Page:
J.C. Penney had another tough quarter. Sales were down 28 percent — more than half a billion dollars.
When Ron Johnson became J.C. Penny’s CEO, in 2011, he crunched the numbers.
“And his argument was,’This is ridiculous,’” says Jean-Pierre Dubé, professor of marketing at the University of Chicago’s Booth School of Business. “‘People are just coming for deals. What J.C. Penney needs to do is offer value.’”
So, Johnson invested in new merchandise, and built specialty boutiques in J.C. Penney stores. He also got rid of two things J.C. Penney was known for: Sales and coupons.
That backfired, and last summer, he brought some of them back.
According to Ken Homa, a marketing professor at Georgetown University’s McDonough School of Business, the retailer has sent some mixed messages.
“I think that consumers out there just have no idea what to think about J.C. Penney at this time,” he says.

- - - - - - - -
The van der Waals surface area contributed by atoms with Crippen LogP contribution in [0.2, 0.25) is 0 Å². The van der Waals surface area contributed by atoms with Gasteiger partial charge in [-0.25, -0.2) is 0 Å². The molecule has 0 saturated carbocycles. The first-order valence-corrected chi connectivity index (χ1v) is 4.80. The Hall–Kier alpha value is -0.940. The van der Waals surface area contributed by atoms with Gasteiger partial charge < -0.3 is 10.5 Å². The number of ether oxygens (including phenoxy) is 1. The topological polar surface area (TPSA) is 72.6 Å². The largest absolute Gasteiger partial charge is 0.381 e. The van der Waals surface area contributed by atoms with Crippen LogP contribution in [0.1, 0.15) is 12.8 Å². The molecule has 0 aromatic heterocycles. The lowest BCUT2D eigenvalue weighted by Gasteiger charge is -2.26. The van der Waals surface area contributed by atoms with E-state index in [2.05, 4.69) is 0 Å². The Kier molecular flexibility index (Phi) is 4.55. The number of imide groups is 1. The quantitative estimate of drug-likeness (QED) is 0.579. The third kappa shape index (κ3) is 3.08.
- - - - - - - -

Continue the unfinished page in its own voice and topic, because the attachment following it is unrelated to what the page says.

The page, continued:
Yesterday, on a conference call with investors, CEO Ron Johnson defended himself.
“I told you transformations are unpredictable and can be bumpy, and this one has been,” he said.
When Johnson started at J.C. Penney, he predicted there would be profits in a matter of months. Yesterday, he said the company’s transformation will take years.
We’re here to help you navigate this changed world and economy.
Our mission at Marketplace is to raise the economic intelligence of the country. It’s a tough task, but it’s never been more important.
In the past year, we’ve seen record unemployment, stimulus bills, and reddit users influencing the stock market. Marketplace helps you understand it all, will fact-based, approachable, and unbiased reporting.
Generous support from listeners and readers is what powers our nonprofit news—and your donation today will help provide this essential service. For just $5/month, you can sustain independent journalism that keeps you and thousands of others informed.
Donate now to get almost any thank-you gift.